Bach is a really tough one to pin down in these rankings, because her ceiling appears so high, but she doesn’t yet have the track record to earn a higher rank. Bach was 1:00.7 in the 100 breast as a junior, and one year later surged all the way to 59.2 – a time that would have been 12th at NCAAs. About a month later, she dropped her 200 breast from 2:19.8 to 2:14.8 – and at that meet, her 100 was just 1:00.1, suggesting her 200 may have been even faster had she been able to swim it without trying to extend a taper. This isn’t her best swim, but definitely captures the raw speed she has early, even if she gets beat underwater on most walls. There’s not really a third event in the mix yet, but Bach has the potential to be a huge relay weapon as a sprint breaststroker, especially if Ohio State can bring her underwaters up to speed.

14. Madelyn Donohoe (Previous Rank: #11) – The Fish – Bishop O’Connell School – Annandale, VA **Verbally committed to Virginia**
Best Times: 1650 free – 16:01.60, 1000 free – 9:37.78, 500 free – 4:44.27, 200 free – 1:47.23

Donohoe is an outstanding distance freestyler who still has the best 1000 in the recruiting class. Her mile is already in NCAA scoring territory, and knocking on the door of a sub-16-minute swim. That’s the good news. The bad news is that Donohoe has also gone backwards in her senior year – her mile was only 16:31 and her 1000 9:43. She kept her 500 pretty stable and actually cut a half-second in her 200 free, though, so she might be taking her focus a little more to the mid-distances than the over-distance work. This is an old race video, but it does show Donohoe with a very aggressive opening of her mile, and she has the endurance to hang on well. Donohoe is also a great long course swimmer, with times of 4:13, 8:38 and 16:26 in freestyle.

15. Cora Dupre (Previous Rank: N/A) – Mason Manta Rays – Mariemont High School – Cincinnati, OH **Verbally committed to Indiana**
Best Times: 50 free – 22.46, 100 free – 48.96, 200 free – 1:45.27, 200 back – 1:54.82, 200 IM – 1:59.76

Another swimmer in the thick of the 200 free hunt with a 1:45-low, Dupre is a good three-distance freestyler who also has pretty nice 200s of back and IM. She could develop as a 200-specialist at Indiana. That’s where her biggest drops have come since going unranked last spring. Dupre went from 1:47.7 to 1:45.2 in the 200 free, from 2:00 to 1:54 in the 200 back and from 2:03 to 1:59 in the 200 IM. She’s got the sprint chops to be a good relay leg across all three relay distances. Her lifetime-best 200 free, in particular, is a great tactical race: she gets out front early, then goes smooth and efficient until the second 100, when she really drops the hammer.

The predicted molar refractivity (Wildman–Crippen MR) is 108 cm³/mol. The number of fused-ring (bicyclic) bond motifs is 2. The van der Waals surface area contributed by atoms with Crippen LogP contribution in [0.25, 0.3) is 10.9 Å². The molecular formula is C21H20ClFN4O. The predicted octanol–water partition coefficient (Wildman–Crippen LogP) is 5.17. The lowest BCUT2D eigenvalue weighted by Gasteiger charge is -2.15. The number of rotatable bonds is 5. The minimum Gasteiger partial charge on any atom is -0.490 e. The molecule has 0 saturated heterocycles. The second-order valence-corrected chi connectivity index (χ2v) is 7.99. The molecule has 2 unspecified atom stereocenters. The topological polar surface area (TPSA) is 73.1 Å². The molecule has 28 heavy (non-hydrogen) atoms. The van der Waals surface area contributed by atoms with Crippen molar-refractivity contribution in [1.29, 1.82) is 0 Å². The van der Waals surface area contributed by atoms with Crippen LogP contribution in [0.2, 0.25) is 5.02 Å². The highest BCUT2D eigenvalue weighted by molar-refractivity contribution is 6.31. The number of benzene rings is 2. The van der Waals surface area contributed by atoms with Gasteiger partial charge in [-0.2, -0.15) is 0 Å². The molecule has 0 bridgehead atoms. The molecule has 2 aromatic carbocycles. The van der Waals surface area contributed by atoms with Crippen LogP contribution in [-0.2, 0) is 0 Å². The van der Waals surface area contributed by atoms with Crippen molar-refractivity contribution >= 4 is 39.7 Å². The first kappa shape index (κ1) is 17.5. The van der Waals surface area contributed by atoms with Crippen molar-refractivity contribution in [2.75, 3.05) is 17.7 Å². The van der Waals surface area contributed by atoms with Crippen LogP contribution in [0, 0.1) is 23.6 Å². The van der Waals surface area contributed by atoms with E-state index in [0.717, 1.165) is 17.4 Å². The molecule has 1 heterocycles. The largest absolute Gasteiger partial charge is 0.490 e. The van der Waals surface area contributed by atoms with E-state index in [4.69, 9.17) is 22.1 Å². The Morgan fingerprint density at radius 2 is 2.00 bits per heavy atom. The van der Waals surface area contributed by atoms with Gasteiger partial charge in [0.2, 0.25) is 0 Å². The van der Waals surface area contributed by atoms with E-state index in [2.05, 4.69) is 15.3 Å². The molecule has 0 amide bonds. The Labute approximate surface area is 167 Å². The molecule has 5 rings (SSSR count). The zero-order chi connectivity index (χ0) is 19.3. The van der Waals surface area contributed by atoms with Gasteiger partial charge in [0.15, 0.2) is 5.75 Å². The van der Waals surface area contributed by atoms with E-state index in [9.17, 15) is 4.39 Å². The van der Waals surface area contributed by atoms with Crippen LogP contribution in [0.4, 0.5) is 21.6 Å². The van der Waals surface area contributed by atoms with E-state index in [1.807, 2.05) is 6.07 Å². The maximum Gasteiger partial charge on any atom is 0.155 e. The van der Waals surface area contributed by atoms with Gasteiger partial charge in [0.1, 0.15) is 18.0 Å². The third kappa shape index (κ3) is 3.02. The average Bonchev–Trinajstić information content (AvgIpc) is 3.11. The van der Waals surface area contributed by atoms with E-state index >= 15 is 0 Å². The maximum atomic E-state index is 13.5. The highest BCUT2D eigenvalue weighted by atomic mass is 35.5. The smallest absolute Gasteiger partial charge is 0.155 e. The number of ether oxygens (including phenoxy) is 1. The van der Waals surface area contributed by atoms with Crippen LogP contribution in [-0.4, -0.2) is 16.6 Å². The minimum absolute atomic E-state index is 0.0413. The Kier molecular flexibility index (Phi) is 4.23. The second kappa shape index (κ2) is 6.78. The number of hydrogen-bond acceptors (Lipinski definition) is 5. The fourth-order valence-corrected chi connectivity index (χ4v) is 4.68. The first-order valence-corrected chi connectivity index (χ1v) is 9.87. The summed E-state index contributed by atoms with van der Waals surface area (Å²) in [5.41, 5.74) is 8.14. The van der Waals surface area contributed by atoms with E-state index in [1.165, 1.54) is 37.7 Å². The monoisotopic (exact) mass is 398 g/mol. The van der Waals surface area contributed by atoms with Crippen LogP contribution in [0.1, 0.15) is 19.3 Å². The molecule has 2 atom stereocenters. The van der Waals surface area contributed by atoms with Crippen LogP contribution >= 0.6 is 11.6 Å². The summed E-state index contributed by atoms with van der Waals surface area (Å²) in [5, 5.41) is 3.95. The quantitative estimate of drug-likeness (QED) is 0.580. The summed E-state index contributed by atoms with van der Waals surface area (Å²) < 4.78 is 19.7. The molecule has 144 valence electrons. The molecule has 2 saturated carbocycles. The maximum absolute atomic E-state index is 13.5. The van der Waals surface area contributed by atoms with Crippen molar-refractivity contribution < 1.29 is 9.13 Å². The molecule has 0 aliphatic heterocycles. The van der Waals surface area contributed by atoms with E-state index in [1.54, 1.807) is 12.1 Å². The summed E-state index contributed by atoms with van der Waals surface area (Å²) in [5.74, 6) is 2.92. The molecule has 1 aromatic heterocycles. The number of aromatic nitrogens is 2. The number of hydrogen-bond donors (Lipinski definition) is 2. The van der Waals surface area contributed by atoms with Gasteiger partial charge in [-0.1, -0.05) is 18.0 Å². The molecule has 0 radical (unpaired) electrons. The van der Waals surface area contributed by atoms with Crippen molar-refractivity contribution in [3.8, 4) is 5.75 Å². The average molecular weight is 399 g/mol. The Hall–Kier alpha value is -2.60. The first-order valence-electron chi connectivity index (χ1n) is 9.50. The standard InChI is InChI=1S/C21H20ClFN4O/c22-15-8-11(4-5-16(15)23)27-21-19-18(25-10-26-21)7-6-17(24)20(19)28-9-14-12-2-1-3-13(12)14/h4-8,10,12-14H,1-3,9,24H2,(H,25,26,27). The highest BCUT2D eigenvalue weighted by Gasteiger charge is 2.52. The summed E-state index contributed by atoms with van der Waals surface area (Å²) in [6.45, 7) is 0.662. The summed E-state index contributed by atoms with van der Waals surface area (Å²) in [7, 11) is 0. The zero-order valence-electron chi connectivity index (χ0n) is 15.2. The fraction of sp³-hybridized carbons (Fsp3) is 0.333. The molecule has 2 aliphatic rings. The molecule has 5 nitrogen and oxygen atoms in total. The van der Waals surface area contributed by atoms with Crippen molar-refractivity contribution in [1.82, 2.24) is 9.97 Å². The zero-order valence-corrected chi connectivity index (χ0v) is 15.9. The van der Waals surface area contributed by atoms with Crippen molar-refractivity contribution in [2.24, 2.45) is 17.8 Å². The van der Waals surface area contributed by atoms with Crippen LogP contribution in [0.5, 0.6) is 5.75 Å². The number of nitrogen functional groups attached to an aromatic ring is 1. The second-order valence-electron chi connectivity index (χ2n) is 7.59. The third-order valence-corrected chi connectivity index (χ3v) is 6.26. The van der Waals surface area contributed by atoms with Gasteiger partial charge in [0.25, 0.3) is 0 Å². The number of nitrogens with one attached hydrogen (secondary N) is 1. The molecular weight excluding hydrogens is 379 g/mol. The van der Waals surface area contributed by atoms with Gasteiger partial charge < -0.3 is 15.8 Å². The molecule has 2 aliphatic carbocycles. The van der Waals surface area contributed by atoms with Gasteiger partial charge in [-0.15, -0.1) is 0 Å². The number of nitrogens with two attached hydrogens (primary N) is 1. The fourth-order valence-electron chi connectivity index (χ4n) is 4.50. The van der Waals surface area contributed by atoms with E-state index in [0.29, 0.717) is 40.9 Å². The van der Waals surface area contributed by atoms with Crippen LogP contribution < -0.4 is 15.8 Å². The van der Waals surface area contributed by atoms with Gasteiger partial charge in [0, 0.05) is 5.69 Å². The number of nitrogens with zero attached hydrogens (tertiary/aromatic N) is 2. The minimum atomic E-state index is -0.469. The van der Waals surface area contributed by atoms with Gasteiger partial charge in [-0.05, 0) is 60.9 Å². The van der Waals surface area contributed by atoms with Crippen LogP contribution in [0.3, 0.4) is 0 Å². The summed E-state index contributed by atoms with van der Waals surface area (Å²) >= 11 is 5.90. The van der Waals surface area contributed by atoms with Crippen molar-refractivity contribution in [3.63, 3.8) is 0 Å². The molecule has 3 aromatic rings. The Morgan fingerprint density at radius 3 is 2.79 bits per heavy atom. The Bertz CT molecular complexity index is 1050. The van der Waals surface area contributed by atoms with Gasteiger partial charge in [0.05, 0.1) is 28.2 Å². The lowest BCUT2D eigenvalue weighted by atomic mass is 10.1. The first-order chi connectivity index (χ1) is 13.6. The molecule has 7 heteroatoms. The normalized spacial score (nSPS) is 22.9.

16. Lexi Cuomo (Previous Rank: #19) – Mason Makos Swim Team – Centreville High School – Clifton, VA **Verbally committed to Virginia**
Best Times: 100 fly – 52.01, 100 back – 53.48, 50 free – 22.94, 100 free – 49.71

Cuomo has one really standout event along with more developmental potential in her other races. A 52.0 100 fly is excellent; it took 51.99 to score at NCAAs last year. She’s dropped almost a second in that event over her senior year. Her freestyles pretty much stayed the same, though, and neither are good enough yet to make a lot of waves at the college level. Cuomo has cut her 100 back from 54.2 to 53.4, though. She’s also got the best trait you can have as an NCAA prospect: great underwaters. She consistently beats star 2021 recruit Torri Huske underwater in this 100 fly swim, even if she can’t quite hang with her on the surface. No doubt Virginia coach Todd Desorbo has big plans for the sprinty Cuomo on a rising team with a lot of great relay pieces.

17. Ashley Turak (Previous Rank: N/A) – Drop Aquatics – Harrison High School – Farmington Hills, MI **Verbally committed to Indiana**
Best Times: 50 free – 22.10, 100 free – 48.72, 100 fly – 54.96

Another fast-twitch talent later in our ranks. Turak has one of the class’s best 50s (second behind Douglass) and supplements it with a good 100 free that is just two tenths away from an NCAA invite. She’s a clutch relay performer, too – watch her lock down the anchor leg at her high school state championships here, splitting a 47.63. (You may want to watch it on mute for some language). Turak doesn’t really have a tertiary event, but that’s not a huge deal when a standout 50/100 freestyler can end up with a full NCAA event slate anyways. Turak is another fast dropper: she cut about a second in her 100 free as a senior.

18. Lindsay Looney (Previous Rank: N/A) – Metroplex Aquatics – Denison High School – Denison, TX **Verbally committed to Arizona State**
Best Times: 200 fly – 1:56.20, 100 fly – 53.28, 400 IM – 4:11.27, 200 IM – 1:59.33, 200 free – 1:48.43

Looney starts a run on great 200 flyers who made for some tough calls at the tail end of our top 20. She’s an outstanding long course swimmer – in fact, 2:09.2 in the long course 200 fly might be her best swim of all – which makes her a great fit at meters-focused Arizona State. We figured her short course times would start to come down to that level later in high school, and it played out exactly that way: Looney went from 54.4/1:57.8 last year to 53.2/1:56.2 this year. She’s also got a good 400 IM that dropped five seconds since her junior year. Looney has great body balance in her butterfly: in this race, her hips never start to drag, even late in a 200 fly, and she uses that body position to make a big surge late.